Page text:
Longevity – Editorial Review


Title: Longevity

Author name: Rolf Margenau

Genre: Mystery / Thriller


For a thriller, this is a lighter-hearted romp, where difficulties are readily swept aside and worries evaporate before the heroes, Dr. Lucy Mendoza and Grant Duran, the latter an ex-Marine with a network of friends and a range of skills that might make James Bond envious.

Lucy Mendoza leads the Longevity project, a medical research team tasked with examining the potential of a new enzyme that seems to help healthy cells live longer. She’s overseeing a test group of patients who all seem to be revitalized by the drug, and others are taking notice.

The government is worrying about the Social Security costs should senior citizens start living longer thanks to the drug while some of Lucy’s pharmaceutical funding partners see this as the next multimillion dollar pill—if they can get the rights to the drug and keep it for themselves.

While some just want to discredit the program, others are hoping to throw the project off balance by eliminating Lucy, but she isn’t completely surrounded by enemies. One recent hire to the Longevity project is someone she once considered as more than a friend—Grant Duran, the man she was going to marry before he enlisted with the Marines.

The two move beyond their past struggles and heartache quickly, though, and as Lucy and the Longevity project come under attack, it’s up to Grant to use his list of contacts and his military skills to figure out who or what they’re up against…before it’s too late.

The story is fast-paced and features a large cast, from government leaders to assassins to the evangelical preacher who is calling into question humanity’s right to “play God.” At times, the characters’ various threads can be hard to follow, but with villains like Pinch, Krass, and Schmutz, their names make their roles in the story quite clear.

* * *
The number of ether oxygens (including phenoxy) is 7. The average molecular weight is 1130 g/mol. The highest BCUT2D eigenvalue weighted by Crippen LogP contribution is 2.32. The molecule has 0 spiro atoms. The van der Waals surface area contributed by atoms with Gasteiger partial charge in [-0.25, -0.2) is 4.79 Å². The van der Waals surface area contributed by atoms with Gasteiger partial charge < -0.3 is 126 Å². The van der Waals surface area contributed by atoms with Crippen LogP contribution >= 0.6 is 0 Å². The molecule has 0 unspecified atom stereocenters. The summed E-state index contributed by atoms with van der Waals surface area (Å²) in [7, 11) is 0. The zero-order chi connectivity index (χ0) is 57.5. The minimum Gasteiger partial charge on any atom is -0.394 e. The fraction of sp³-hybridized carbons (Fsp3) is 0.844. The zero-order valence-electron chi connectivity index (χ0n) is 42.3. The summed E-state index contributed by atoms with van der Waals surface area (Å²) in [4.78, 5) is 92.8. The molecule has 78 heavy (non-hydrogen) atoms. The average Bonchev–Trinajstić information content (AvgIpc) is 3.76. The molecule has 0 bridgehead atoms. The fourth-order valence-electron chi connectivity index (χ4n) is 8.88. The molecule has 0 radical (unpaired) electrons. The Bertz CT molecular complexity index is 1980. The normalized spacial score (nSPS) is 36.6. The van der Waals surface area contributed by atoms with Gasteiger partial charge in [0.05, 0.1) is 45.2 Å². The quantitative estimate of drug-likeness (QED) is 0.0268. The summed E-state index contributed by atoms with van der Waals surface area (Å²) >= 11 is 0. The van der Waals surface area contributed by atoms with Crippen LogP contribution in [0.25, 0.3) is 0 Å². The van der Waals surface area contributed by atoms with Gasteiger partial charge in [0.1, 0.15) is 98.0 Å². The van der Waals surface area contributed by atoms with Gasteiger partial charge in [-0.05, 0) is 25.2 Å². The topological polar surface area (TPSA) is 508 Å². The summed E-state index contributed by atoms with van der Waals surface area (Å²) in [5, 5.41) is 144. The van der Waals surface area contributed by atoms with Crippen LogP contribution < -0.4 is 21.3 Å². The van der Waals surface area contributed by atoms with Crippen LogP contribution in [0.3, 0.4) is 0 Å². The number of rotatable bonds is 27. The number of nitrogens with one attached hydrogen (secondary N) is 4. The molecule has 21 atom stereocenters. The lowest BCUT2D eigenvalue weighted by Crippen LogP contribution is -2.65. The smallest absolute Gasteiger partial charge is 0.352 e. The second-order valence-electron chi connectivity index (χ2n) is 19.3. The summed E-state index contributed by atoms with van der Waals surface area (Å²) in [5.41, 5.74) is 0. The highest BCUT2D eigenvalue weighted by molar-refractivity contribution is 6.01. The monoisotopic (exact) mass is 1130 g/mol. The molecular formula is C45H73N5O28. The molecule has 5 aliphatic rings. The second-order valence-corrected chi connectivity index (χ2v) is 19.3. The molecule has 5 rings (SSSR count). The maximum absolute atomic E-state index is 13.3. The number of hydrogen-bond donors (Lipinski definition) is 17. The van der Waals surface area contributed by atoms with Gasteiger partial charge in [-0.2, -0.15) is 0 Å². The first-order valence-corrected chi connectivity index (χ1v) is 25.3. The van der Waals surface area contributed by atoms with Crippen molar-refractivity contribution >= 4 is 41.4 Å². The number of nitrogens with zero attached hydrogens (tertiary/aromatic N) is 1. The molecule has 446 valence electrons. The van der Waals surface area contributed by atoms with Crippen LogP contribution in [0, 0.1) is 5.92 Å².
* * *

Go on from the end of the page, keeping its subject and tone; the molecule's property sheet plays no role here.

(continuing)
Imaginative and apparently grounded in science, the novel raises the question of whether medically-assisted long life is desirable and could provide a book club with a useful framework for discussion, but the book itself doesn’t seem to make any particular judgments for or against the idea. It merely examines some of the facets affected and leaves it up to the reader to draw his or her own conclusions, though the usefulness of the medical community is never greatly questioned—just how to use what the medical community learns.

There are gaps in the plot, though, where things just conveniently happen so the story can keep moving forward or to eliminate a problem without elaboration, and one of the most obvious is where Lucy and Grant’s relationship is concerned. Though there are hints of romance in this book, it’s not structured to where readers will get to experience how Grant earns Lucy’s trust again—that’s just presented as a fact and readers are expected to move on to the action and imaginative plot twists ahead.

Thoughtful yet fast-paced, readers who enjoy medical thrillers with a dose of adventure will want to pick up this book. Its mix of humor, irony, medical science, and action will provide readers with a fun ride.




This Editorial Review was written by the Book Review Directory staff. To receive a similarly honest, professional review for one of your own books, click here.

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